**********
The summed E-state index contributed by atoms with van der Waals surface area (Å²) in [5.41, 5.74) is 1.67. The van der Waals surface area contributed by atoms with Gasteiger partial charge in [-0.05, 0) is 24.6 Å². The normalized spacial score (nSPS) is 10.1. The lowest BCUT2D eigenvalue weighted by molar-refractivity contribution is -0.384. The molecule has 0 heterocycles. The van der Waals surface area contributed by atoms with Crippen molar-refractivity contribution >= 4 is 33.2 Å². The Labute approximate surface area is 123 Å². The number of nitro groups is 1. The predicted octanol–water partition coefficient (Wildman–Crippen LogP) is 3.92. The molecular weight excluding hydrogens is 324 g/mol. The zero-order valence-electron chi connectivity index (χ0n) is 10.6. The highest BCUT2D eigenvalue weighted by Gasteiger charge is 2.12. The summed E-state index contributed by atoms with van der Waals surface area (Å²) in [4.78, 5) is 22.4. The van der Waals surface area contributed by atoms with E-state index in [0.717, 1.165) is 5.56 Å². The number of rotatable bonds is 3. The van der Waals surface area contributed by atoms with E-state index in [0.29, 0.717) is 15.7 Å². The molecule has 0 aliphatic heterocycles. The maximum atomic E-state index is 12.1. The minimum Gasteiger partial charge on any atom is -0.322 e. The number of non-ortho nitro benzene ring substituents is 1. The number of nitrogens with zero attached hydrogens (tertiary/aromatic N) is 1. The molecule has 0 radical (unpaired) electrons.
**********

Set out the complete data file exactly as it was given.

The summed E-state index contributed by atoms with van der Waals surface area (Å²) in [5.41, 5.74) is 1.67. The van der Waals surface area contributed by atoms with Gasteiger partial charge in [-0.05, 0) is 24.6 Å². The normalized spacial score (nSPS) is 10.1. The lowest BCUT2D eigenvalue weighted by molar-refractivity contribution is -0.384. The molecule has 0 heterocycles. The van der Waals surface area contributed by atoms with Crippen molar-refractivity contribution >= 4 is 33.2 Å². The Labute approximate surface area is 123 Å². The number of nitro groups is 1. The predicted octanol–water partition coefficient (Wildman–Crippen LogP) is 3.92. The molecular weight excluding hydrogens is 324 g/mol. The zero-order valence-electron chi connectivity index (χ0n) is 10.6. The highest BCUT2D eigenvalue weighted by Gasteiger charge is 2.12. The summed E-state index contributed by atoms with van der Waals surface area (Å²) in [4.78, 5) is 22.4. The van der Waals surface area contributed by atoms with E-state index in [0.717, 1.165) is 5.56 Å². The number of rotatable bonds is 3. The van der Waals surface area contributed by atoms with E-state index in [0.29, 0.717) is 15.7 Å². The molecule has 0 aliphatic heterocycles. The maximum atomic E-state index is 12.1. The minimum Gasteiger partial charge on any atom is -0.322 e. The number of non-ortho nitro benzene ring substituents is 1. The number of nitrogens with zero attached hydrogens (tertiary/aromatic N) is 1. The molecule has 0 radical (unpaired) electrons.